What Bigelow Effect? Women Directors Make Up 5.8% of Lineup Announced Today

by Melissa Silverstein on July 27, 2010

in Festivals

Women directors again are virtually missing from another top-tier film festival and this time the culprit is the Toronto Film Festival.

Of the 43 films (the articles say that 51 films have been announced but I only counted 43 in this Variety article including the already announced opening film.)

That’s 5.8% and I am being generous.

If I were going with 51 films, the percentage would be lower.  In reality, only two films are solo directed by women, and there is not one North American woman who made the cut on her own.  Where are the female Canadian filmmakers?

I seriously cannot believe that there are not more women directed films that could be a part of this lineup.  I know that both Taymor and Coppola are premiering at Venice, but Toronto really kicks off award season and it is important that women’s voices are a part of the conversation.

The women directed films announced so far (hopefully they will announce a couple of more as the whole lineup is unveiled) include:

  • Kiran Rao’s Mumbai-set “Dhobi Ghat”
  • Ryan Fleck and Anna Boden’s mental health dramedy “It’s Kind Of A Funny Story”
  • Susanne Bier’s “In a Better World”

There is not one woman directed film in the North American premiere section.

These numbers are shameful.  We need to raise our voices about this.

I think the time has come to start tracking this stuff way more carefully and effectively. This is a story that I keep reporting on over and over again. (Anyone who wants to work on this project, get in touch.)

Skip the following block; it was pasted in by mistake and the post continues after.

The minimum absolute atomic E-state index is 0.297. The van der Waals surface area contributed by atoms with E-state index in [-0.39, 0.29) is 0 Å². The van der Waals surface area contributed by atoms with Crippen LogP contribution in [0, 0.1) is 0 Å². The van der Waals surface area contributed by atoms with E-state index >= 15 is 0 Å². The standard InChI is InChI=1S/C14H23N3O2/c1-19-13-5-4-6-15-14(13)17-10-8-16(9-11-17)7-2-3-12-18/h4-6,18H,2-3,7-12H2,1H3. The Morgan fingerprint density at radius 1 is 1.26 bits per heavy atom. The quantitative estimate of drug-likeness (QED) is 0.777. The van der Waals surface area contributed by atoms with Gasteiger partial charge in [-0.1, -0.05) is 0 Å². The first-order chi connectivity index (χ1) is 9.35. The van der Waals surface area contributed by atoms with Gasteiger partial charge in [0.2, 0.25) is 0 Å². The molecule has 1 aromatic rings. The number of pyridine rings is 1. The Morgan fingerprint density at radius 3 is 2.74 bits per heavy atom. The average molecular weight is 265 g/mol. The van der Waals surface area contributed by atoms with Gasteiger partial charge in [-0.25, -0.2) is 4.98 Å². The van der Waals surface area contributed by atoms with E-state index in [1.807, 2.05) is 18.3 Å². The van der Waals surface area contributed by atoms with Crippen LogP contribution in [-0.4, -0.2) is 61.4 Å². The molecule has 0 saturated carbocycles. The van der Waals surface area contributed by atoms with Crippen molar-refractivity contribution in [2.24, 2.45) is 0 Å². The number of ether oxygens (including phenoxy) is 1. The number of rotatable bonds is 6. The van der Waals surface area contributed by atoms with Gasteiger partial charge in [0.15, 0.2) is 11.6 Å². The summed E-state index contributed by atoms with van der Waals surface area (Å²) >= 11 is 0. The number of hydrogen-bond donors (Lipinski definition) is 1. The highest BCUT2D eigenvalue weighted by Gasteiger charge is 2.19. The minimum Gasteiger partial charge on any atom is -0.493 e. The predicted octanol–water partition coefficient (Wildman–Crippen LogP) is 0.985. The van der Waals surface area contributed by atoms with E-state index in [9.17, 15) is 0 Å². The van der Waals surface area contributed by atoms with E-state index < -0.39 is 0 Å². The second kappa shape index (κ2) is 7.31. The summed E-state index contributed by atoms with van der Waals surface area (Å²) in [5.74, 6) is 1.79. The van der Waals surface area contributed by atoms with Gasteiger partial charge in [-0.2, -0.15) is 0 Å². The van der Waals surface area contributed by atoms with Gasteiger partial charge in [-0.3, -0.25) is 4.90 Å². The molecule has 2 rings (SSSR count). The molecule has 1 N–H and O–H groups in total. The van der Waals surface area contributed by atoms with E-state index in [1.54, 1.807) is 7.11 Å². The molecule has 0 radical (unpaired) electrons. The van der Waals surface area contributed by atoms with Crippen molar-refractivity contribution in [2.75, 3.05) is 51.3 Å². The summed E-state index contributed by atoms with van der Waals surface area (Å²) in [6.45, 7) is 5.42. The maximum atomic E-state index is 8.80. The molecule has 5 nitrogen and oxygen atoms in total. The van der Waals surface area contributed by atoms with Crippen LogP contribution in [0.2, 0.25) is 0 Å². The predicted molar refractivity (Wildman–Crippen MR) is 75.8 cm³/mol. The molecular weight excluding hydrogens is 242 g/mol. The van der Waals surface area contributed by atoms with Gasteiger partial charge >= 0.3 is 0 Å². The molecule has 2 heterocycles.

Toronto unveils lineup
(Variety)
Toronto Sets Over 50 Titles For 2010 Fest (IndieWIRE)

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{ 4 comments… read them below or add one }

Elizabeth July 27, 2010 at 6:47 PM

This isn’t the final TIFF line-up, though; I think last year they ended up with around 300 films, so this is only about 1/6th of the total line-up.

I do think it’s concerning that the films announced today are likely to be the bigger, crowd-drawing films yet there are so few female filmmakers amongst those premiere and red-carpet screenings, especially since in the last two years we’ve seen Kathryn Bigelow, Lone Scherfig, Drew Barrymore, and Niki Caro (and I’m only limiting my list at the moment because those are the ones I remember because I was at their screenings). However, I also won’t be surprised if there are lots of female filmmakers for the films that have yet to be announced, especially the foreign ones.

That said, without even trying I managed have a near even split of male and female directors for the films I saw last year at TIFF. Not sure if my experience is necessarily representative of the breakdown of the gender split in the overall 2009 program (probably not, given that I only saw 12 or 13 movies), but I was pleasantly surprised when I tallied my own list.

Marian July 27, 2010 at 8:22 PM

Toronto needs a new Kay Armatage! She was amazing, unique, and still is no doubt, but doing other things: http://wellywoodwoman.blogspot.com/2010/05/celebrating-women-loving-women-3-kaye.html

ann July 28, 2010 at 9:59 AM

Part of the problem with the more prominent festivals is that they are often showcasing higher budget films with stars. If they mostly program films in the 2-20 million dollar range, the issue becomes more about whether women directors can get access to financing. Established producers and production companies also make sure their entry is screened by the programming committee. The festivals need to start looking outside the box (films under $500,000) if they want to address the gender disparities.

AVIVA KEMPNER July 30, 2010 at 11:07 AM

GIVE ME A BREAK–UP .8 PER CENT

TRY CALCULATING THE DOC FEMALE FILMMAKERS AND BET ITS 50 PER CENT.

AVIVA

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